it came from just it was kind of stuff the whole breathe trust commit thing was a bit of Just taking what was kind of coming up in the moment on these, um, [00:29:00] on, on any kind of skill development clinic and, and, and these programs and some of the chats that we'd have on the trail side while we're doing this stuff or afterwards at the parking lot, like whether you've done something huge or you've walked away from it, like it was in those chats that, or even on, on the trail side while I'm sort of, um, pep talking or, or inspiring, trying to inspire people on these features.

Those were some of the words that were coming up. Um, and then I would also combine some of that dialogue and those ideas with some, like, journaling and what would become captions to like, social media posts. Um, and I started to see these same kind of words coming up, same ideas, and it was around, like, the breath, the trust, the commit, and the more time I spent thinking about it, it became like a sequential process.

So, I felt that, like, and I started to really think about and pay attention. Like, what am I doing? What do I witness other people doing gives them the optimal mental performance [00:30:00] and it's quite often what I found that's working as is the the breath is the start of it and that's it's such a Indication like a good indicator of where you're at because you can tell yourself all you want And you may even not even realize that you're being kind of in some way or another Manipulated or infiltrated because you want something so bad You're like, okay, yeah, I'm calm, like, I'm good, I'm ready, like, there's so much pressure or different factors that you're, you've created to make this needs to happen now or today or whatever.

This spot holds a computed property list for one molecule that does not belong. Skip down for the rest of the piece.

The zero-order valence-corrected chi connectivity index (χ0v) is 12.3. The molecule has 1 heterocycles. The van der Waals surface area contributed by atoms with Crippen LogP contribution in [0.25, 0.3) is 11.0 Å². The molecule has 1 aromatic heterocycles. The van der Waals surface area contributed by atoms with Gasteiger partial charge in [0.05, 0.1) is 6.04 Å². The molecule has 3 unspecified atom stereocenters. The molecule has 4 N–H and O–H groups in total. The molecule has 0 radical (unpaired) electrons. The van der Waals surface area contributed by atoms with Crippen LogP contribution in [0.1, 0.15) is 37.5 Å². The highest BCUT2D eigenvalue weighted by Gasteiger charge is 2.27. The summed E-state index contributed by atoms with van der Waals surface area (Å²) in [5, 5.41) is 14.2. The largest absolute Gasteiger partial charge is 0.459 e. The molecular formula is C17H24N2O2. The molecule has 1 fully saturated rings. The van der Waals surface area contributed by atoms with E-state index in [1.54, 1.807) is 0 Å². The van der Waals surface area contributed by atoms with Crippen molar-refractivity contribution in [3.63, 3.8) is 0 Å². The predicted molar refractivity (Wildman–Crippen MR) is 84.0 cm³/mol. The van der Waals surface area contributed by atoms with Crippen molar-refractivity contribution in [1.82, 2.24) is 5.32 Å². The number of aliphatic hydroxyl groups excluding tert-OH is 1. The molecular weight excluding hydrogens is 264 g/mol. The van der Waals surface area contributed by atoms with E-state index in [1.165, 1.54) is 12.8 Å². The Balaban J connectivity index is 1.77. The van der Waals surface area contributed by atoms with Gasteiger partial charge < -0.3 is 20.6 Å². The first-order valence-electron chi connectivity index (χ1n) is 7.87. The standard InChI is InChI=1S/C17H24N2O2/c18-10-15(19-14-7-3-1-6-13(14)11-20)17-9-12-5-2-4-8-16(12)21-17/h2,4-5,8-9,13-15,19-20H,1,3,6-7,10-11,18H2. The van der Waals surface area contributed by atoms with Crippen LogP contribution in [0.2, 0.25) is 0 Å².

You're not, you're lying to yourself and you're not realizing it that, yeah, well, my breath's under control and you're saying it like, uh, right, but take a moment objectively and breathe and feel how you breathe. Are you breathing quickly, short, fast? So as soon as you can get to a place where it's like comfortable calm, there's no denial that your breath is under control, you're good.

That's the only way to then move into like, okay, do I feel [00:31:00] ready? I feel like if you're making that process or asking questions, but am I ready for this feature? Do I feel good today? Until your breath is under control, the answers to those questions may be compromised. Yeah. So

it is, it sounds like the first step there of the breath is awareness of Yeah.

Where my breathing at

it is. It, it's, uh, yeah. You, you can't, it, it kind of calls you out. Mm-hmm. You know, the, the breath doesn't lie, so you can tell yourself you're ready, but if you're breathing huffing like that, I feel like, and it may be a different process for others, but I found enough consistency in my own riding and others that I, I count on that and it's the baseline.

I think breathing, it's a really interesting one because like you say, everyone perhaps does it a little bit differently and there's loads of different techniques we can look up online these days about regulating our nervous system by using the breath. So I always love to ask, like specifically for you, which ways work best for regulating your nervous system when you're out on the trails?